Creating Matrices
  1. # Create two 2x3 matrices.  
  2. matrix1 <- matrix(c(1, 2, -1, 2, 8, 9), nrow = 2)  
  3. print(matrix1)  
  4. matrix2 <- matrix(c(1, 2, 3, 4, 5, 6), nrow = 2)  
  5. print(matrix2)  
  6. # Add the matrices.  
  7. result <- matrix1 + matrix2  
  8. cat("Result of addition","\n")  
  9. print(result)   
Introduction To R 
 
Introduction To R
 

Arrays

 
Data can be stored in an array in more that two dimensions. It is created using array(). Vectors are taken as input and from the values of dim parameter, the array Is created.
  1. # Create two vectors of different lengths.  
  2. vector1 <-c(0,1,2)  
  3. vector2 <-c(5,6,7,8,9,10)  
  4. column.names <- c("COL1","COL2","COL3")  
  5. row.names <- c("ROW1","ROW2","ROW3")  
  6. matrix.names <- c("Matrix1","Matrix2")  
  7. # Take these vectors as input to the array.  
  8. result <- array(c(vector1,vector2),dim =c(3,3,2),dimnames = list(row.names,column.names,matrix.names))  
  9. print(result)   
Introduction To R
 

Factors

 
These are data objects using which the data are categorized and stored as levels. Integers and strings both can be stored with Factors. In performing data analysis in statistical modeling, they are highly useful. Using factor(), factors can be created.
 
Using Factor
  1. # Create a vector as input.  
  2. data <- c("Right","Left","Right","Up","Up","Right","Left")  
  3. print(data)  
  4. print(is.factor(data))  
  5. # Apply the factor function.  
  6. factor_data <- factor(data)  
  7. print(factor_data)  
  8. print(is.factor(factor_data))   
Introduction To R
 

Data Frames

 
Data frames are two-dimensional and heterogeneous tabular data that are mutable in size. i.e., its size can be changed.
 
Diving into Data Frames
  1. df <- data.frame(matrix(c(2,4,6,8,"C#","Corner"), ncol=3))  
Introduction To R
In order to read files, we need a library: library(readxl)
 
Inspect data frame,
  • View()
  • str()
  • summary()
Accessing data frames,
  1. df[rows,columns]  
  2. df$columns[row]   
Creating Data Frame
  1. # Create the data frame.  
  2. emp.data <-data.frame(  
  3.    emp_id = c (1:5),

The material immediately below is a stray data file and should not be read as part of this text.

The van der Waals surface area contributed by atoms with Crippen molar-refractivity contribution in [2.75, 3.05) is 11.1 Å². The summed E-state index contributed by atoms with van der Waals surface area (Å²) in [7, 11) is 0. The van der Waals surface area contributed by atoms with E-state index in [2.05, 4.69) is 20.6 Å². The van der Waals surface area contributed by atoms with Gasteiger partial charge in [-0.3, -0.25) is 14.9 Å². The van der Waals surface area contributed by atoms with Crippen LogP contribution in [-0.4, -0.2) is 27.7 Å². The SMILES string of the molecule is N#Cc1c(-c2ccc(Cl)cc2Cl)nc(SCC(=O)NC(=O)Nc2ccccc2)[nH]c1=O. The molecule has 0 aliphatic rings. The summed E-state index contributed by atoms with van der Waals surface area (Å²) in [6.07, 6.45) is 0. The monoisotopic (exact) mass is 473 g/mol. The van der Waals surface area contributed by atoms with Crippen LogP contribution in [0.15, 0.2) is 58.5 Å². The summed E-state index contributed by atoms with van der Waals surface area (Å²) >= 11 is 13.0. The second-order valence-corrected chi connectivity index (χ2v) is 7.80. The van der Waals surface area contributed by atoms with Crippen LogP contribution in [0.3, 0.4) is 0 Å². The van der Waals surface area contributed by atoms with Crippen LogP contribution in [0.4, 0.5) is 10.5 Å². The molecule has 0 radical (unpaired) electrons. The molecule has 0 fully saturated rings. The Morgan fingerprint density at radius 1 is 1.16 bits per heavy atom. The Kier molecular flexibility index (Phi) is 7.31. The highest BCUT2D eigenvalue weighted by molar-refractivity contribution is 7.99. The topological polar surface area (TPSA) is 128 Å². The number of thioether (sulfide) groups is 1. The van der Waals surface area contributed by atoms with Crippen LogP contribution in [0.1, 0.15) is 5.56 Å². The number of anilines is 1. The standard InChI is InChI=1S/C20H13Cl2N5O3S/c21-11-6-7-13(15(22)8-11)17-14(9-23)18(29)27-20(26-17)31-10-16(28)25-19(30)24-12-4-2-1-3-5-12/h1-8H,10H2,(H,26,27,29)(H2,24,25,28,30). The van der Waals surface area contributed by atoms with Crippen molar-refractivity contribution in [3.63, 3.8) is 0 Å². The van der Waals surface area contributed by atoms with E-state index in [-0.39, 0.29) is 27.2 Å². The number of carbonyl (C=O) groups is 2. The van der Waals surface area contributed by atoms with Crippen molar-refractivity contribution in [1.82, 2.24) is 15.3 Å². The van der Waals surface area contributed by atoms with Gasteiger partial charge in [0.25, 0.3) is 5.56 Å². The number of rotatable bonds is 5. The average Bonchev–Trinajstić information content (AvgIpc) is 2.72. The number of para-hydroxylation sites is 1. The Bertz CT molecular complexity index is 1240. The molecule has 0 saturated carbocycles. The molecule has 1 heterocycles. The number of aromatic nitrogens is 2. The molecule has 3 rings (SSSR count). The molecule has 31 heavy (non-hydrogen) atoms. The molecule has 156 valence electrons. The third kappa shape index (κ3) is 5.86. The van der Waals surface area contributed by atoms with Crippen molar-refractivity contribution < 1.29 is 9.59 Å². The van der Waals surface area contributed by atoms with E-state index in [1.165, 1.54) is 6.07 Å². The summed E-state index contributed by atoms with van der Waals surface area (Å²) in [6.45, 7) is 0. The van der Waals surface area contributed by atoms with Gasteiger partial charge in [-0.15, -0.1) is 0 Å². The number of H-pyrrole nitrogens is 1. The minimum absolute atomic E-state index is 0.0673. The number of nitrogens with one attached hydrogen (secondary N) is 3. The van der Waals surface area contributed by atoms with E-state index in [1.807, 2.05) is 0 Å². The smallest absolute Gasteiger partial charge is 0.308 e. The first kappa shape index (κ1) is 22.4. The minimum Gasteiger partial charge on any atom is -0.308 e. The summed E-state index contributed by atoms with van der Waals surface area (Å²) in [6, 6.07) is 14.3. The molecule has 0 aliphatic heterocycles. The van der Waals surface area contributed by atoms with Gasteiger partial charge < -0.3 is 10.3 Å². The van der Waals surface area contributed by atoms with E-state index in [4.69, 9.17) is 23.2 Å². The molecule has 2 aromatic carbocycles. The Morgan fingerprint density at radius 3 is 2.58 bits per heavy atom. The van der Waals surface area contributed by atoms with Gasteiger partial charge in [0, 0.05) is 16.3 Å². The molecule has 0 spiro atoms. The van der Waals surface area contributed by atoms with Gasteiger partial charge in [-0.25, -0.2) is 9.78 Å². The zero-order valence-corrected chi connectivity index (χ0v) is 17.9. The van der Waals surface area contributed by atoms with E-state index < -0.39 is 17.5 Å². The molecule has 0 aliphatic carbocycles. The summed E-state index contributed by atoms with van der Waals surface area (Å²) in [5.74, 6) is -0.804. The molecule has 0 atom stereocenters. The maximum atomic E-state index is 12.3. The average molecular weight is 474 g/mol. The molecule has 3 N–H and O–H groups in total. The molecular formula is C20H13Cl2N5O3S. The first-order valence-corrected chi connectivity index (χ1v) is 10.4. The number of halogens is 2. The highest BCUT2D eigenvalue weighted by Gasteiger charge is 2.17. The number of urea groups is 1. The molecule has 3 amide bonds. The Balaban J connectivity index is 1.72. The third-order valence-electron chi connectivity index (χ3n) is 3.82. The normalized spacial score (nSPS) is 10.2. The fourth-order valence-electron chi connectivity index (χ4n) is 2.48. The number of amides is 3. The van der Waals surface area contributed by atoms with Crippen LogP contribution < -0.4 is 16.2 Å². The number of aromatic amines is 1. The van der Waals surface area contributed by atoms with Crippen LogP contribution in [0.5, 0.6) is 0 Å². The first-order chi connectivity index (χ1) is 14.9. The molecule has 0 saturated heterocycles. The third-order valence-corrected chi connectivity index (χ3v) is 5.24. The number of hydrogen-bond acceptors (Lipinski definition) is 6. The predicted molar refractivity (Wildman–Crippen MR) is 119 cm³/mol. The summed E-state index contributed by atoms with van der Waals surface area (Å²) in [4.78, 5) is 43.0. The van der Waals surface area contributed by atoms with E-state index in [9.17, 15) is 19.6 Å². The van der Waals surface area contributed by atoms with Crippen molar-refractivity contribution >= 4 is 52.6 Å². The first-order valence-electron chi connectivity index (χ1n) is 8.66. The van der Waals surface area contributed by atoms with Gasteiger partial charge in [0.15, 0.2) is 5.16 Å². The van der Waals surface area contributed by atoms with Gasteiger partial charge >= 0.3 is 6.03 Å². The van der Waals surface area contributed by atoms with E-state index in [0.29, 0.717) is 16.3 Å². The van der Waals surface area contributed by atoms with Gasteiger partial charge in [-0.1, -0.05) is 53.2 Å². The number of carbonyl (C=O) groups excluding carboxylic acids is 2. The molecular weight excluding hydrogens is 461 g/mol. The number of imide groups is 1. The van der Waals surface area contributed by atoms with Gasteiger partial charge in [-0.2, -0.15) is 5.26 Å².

4.    emp_name = c("Ram","Laxman","Bharat","Shatrughan","Krishna"),  
  5.    salary = c(909.23,642.18,871.0,347.60,890.05),  
  6.    start_date =as.Date(c("2020-01-01","2021-02-12","2018-12-05","2019-06-14","2017-03-17")),  
  7.    stringsAsFactors = FALSE  
  8. )  
  9. # Print the data frame.  
  10. print(emp.data)   
Introduction To R
 
Calculating stuff within R
 
You can change the format of variable with the following operators and functions,
  • Add, minus, multiplication, etc (+,-,*,/)
  • Square root: srt()
  • Logarithm: log(), log10(), log2()
  • Potens: x^2

Functions

 
In order to perform a particular task, a set of statements are organized together which are called as functions. R consists of huge number of in-built functions. Also, the users have the freedom to create their own functions. In the R programming language, a function is in fact an object. Functions are basically predefined operation that are designed to process data in a certain way.
 
Examples
 
mean(), max(), seq(), c(), as.numeric() and read.excel() are all functions.
 

Differences between Data frame and Matrix?

 
A data frame contains a collection of “things” (rows) each with a set of properties (columns) of different types. Actually, this data is better thought of as a matrix. In a data frame the columns containdifferent types of data, but in a matrix all the elements are the same type of data.
 

Conclusion

 
Today, we learned about R Programming Language. This is widely and extensively used by statisticians. Initially, we started with installing R Studio and R and then went ahead to learn Dat Syntax, Variables, Data Structures, Data Types and got deeper into each of them. They will come in handy in the future when we work with data and want to execute various functions on it to obtain our goals. In the next article we’ll dive deeper into R Programming Language and learn about Modeling and Visualization in R.